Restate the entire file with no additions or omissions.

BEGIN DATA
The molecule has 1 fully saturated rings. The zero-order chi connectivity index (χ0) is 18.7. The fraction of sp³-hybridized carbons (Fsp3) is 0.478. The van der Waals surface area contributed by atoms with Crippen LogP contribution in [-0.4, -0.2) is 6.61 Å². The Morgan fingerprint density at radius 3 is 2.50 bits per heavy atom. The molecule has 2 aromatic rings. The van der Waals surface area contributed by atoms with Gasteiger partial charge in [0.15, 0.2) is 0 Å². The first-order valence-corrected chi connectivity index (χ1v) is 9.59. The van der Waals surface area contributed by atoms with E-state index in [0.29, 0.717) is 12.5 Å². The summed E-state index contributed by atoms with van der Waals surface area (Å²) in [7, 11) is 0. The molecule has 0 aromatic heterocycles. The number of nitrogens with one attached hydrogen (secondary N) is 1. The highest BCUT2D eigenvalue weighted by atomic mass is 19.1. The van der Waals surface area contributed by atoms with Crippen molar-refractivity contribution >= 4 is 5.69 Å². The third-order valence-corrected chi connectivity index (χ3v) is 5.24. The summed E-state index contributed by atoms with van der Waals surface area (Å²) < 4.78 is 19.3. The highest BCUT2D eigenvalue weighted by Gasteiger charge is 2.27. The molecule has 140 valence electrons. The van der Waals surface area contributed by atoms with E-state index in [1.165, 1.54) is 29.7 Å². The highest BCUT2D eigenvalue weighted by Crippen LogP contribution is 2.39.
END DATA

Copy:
The molecule has 1 fully saturated rings. The zero-order chi connectivity index (χ0) is 18.7. The fraction of sp³-hybridized carbons (Fsp3) is 0.478. The van der Waals surface area contributed by atoms with Crippen LogP contribution in [-0.4, -0.2) is 6.61 Å². The Morgan fingerprint density at radius 3 is 2.50 bits per heavy atom. The molecule has 2 aromatic rings. The van der Waals surface area contributed by atoms with Gasteiger partial charge in [0.15, 0.2) is 0 Å². The first-order valence-corrected chi connectivity index (χ1v) is 9.59. The van der Waals surface area contributed by atoms with E-state index in [0.29, 0.717) is 12.5 Å². The summed E-state index contributed by atoms with van der Waals surface area (Å²) in [7, 11) is 0. The molecule has 0 aromatic heterocycles. The number of nitrogens with one attached hydrogen (secondary N) is 1. The highest BCUT2D eigenvalue weighted by atomic mass is 19.1. The van der Waals surface area contributed by atoms with Crippen molar-refractivity contribution >= 4 is 5.69 Å². The third-order valence-corrected chi connectivity index (χ3v) is 5.24. The summed E-state index contributed by atoms with van der Waals surface area (Å²) < 4.78 is 19.3. The highest BCUT2D eigenvalue weighted by Gasteiger charge is 2.27. The molecule has 140 valence electrons. The van der Waals surface area contributed by atoms with E-state index in [1.165, 1.54) is 29.7 Å². The highest BCUT2D eigenvalue weighted by Crippen LogP contribution is 2.39.